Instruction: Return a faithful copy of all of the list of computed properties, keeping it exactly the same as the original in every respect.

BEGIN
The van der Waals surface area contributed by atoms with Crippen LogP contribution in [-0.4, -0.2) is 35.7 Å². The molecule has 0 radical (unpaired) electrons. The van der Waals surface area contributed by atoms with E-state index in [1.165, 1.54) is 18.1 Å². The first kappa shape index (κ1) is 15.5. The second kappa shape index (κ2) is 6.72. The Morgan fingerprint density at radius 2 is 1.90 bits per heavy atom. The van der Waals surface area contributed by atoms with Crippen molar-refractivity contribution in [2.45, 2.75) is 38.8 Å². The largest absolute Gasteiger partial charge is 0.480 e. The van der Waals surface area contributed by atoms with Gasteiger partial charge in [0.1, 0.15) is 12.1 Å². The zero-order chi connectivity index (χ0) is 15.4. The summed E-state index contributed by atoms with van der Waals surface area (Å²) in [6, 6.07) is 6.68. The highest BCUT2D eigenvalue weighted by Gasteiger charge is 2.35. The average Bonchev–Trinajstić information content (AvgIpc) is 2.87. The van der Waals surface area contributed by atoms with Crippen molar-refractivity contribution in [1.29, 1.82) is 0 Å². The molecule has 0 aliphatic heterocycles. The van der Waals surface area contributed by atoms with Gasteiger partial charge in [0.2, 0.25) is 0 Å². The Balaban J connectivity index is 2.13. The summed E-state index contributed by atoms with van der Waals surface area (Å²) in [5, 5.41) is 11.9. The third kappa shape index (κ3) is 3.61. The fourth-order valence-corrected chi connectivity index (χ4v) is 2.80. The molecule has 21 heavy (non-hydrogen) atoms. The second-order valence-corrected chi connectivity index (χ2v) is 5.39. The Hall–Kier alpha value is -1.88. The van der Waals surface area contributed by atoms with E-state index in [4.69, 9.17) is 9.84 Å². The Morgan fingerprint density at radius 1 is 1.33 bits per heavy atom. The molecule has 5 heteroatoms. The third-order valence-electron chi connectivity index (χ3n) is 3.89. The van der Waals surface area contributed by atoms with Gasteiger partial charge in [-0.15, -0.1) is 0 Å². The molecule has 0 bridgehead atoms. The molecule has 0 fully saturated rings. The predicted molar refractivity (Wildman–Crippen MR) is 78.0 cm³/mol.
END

The van der Waals surface area contributed by atoms with Crippen LogP contribution in [-0.4, -0.2) is 35.7 Å². The molecule has 0 radical (unpaired) electrons. The van der Waals surface area contributed by atoms with E-state index in [1.165, 1.54) is 18.1 Å². The first kappa shape index (κ1) is 15.5. The second kappa shape index (κ2) is 6.72. The Morgan fingerprint density at radius 2 is 1.90 bits per heavy atom. The van der Waals surface area contributed by atoms with Crippen molar-refractivity contribution in [2.45, 2.75) is 38.8 Å². The largest absolute Gasteiger partial charge is 0.480 e. The van der Waals surface area contributed by atoms with Gasteiger partial charge in [0.1, 0.15) is 12.1 Å². The zero-order chi connectivity index (χ0) is 15.4. The summed E-state index contributed by atoms with van der Waals surface area (Å²) in [6, 6.07) is 6.68. The highest BCUT2D eigenvalue weighted by Gasteiger charge is 2.35. The average Bonchev–Trinajstić information content (AvgIpc) is 2.87. The van der Waals surface area contributed by atoms with Crippen molar-refractivity contribution in [1.29, 1.82) is 0 Å². The molecule has 0 aliphatic heterocycles. The van der Waals surface area contributed by atoms with Gasteiger partial charge in [0.2, 0.25) is 0 Å². The Balaban J connectivity index is 2.13. The summed E-state index contributed by atoms with van der Waals surface area (Å²) in [5, 5.41) is 11.9. The third kappa shape index (κ3) is 3.61. The fourth-order valence-corrected chi connectivity index (χ4v) is 2.80. The molecule has 21 heavy (non-hydrogen) atoms. The second-order valence-corrected chi connectivity index (χ2v) is 5.39. The Hall–Kier alpha value is -1.88. The van der Waals surface area contributed by atoms with E-state index in [4.69, 9.17) is 9.84 Å². The Morgan fingerprint density at radius 1 is 1.33 bits per heavy atom. The molecule has 5 heteroatoms. The third-order valence-electron chi connectivity index (χ3n) is 3.89. The van der Waals surface area contributed by atoms with Gasteiger partial charge in [-0.15, -0.1) is 0 Å². The molecule has 0 bridgehead atoms. The molecule has 0 fully saturated rings. The predicted molar refractivity (Wildman–Crippen MR) is 78.0 cm³/mol.